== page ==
Oct. 1 2010 12:00 AM

When the vampire next door says ‘Let Me In,’ do it

art4899
    (THURSDAY, Sept. 30) — Abby is one of those friends your
    parents warned you about. Sure, she looks nice enough — but there’s something,
    well, strange about her. She’s the new girl in town who doesn’t like to talk
    about herself. She says she’s 12, “more or less.” She walks
    around barefoot in the middle of winter, claiming, “I don’t really get cold.”


    She’s also hungry all the time, but not for candy or burgers
    or anything else that the typical junior high kids eat. She prefers fresh
    blood.


    But to Owen (Kodi Smit-McPhee), Abby’s lonely,
    introspective, often-bullied neighbor, Abby (Chloe Grace Moretz) is undeniably
    fascinating. Even when she tries to keep him at arm’s length — “Just so you
    know, I can’t be your friend,” she warns him — Owen still seeks her out.
    They’re apparently the only two kids in a dismal-looking apartment complex, and
    it’s 1983, the heyday of Izod sweaters, Culture Club and Ms. Pac-Man; who’d
    want to face that era alone?


    “Let Me In” transfers the Swedish shocker “Let the Right One
    In” to American soil, specifically the New Mexico town of Los Alamos,
    birthplace of the nuclear program. Yet the real dangers in director Matt
    Reeves’ assured, unsettling tale come not from science, but from the
    supernatural: Abby is a vampire, and not one of those sophisticated, elegant
    creatures of the night we’ve come to know from the “Twilight” series. She’s
    been cursed with a voracious appetite, and she’s not particularly particular
    when it’s snacktime. Even after Owen learns her secret, he’s surprisingly OK
    with it. Obviously, misery loves company.


    Thriller fans might scurry away from the prospect of a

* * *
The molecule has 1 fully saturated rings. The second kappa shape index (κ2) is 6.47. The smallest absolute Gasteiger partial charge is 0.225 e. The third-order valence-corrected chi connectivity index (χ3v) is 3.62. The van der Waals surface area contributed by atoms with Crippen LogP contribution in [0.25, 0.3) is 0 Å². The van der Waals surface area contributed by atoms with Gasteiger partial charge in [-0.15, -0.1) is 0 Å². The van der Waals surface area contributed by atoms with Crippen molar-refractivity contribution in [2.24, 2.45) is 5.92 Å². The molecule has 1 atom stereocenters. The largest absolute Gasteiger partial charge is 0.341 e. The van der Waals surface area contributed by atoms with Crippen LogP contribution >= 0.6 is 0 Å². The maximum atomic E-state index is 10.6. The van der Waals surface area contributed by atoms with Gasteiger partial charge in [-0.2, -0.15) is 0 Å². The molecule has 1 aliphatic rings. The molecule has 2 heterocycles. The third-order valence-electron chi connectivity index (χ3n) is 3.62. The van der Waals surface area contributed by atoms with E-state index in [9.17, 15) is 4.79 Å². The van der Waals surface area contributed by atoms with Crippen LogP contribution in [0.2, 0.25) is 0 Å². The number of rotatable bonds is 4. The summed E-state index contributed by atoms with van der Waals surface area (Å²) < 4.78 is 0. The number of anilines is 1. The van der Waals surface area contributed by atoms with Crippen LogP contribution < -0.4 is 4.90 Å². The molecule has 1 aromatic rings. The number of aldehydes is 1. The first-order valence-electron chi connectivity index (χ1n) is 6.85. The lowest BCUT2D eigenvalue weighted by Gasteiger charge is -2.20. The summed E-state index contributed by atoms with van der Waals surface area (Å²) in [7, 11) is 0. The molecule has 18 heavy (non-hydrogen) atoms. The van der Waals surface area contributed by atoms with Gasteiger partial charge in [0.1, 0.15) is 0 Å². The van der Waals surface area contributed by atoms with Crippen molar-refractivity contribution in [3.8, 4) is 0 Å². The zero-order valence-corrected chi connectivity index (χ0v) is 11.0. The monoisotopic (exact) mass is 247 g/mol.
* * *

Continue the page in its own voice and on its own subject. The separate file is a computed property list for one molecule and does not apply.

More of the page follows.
“Right One” reworking the way bloodsuckers hide from sunlight. But “Let Me In”
    does a remarkably fine job of establishing the same atmosphere of eerie
    isolation and longing that permeated director Tomas Alfredson’s earlier film.
    It’s also unexpectedly elegant, considering the jiggly hand-held videography of
    Reeves’ love-it-or-hate-it “Cloverfield.” The lighting and cinematography are
    stunning, from the weird, copper-colored glow on the snow in the apartment
    courtyard, to a breathtaking shot of Abby’s guardian (Richard Jenkins, as a
    sort of Renfield to her Countess Dracula) trying to make a hasty getaway after
    a carjacking goes awry.


    Moretz, the scene-stealer from “(500) Days of Summer” and
    “Kick-Ass,” and Smit-McPhee (who played Viggo Mortensen’s son in “The Road”)
    are ideally cast. Their beautifully understated performances provide the story
    with real poignancy and resonance; even if all the horror elements were
    removed, this would still be an insightful picture of adolescent anguish. When
    Owen makes a mistake that almost kills Abby, the moment is both horrifying and
    heartwrenching, not exactly what you might expect from a movie with an
    impressive body count.


    Reeves co-wrote the screenplay with John Ajvide Lindquist,
    author of the novel that inspired “Let the Right One In.” That combination
    results in a film that’s largely faithful to the source material while
    maintaining its own flavor and humor. Rare is the remake that can pull off that
    trick.


    An even bigger surprise: The vicious attacks on Owen by his
    classmates are more frightening and startling than Abby’s ambushing of her
    prey. Living next door to a vampire is an unsettling prospect, but having to
    face the terrors of junior high? That’ll really make your blood run cold.


    Follow me on Twitter: twitter.com/jamessanford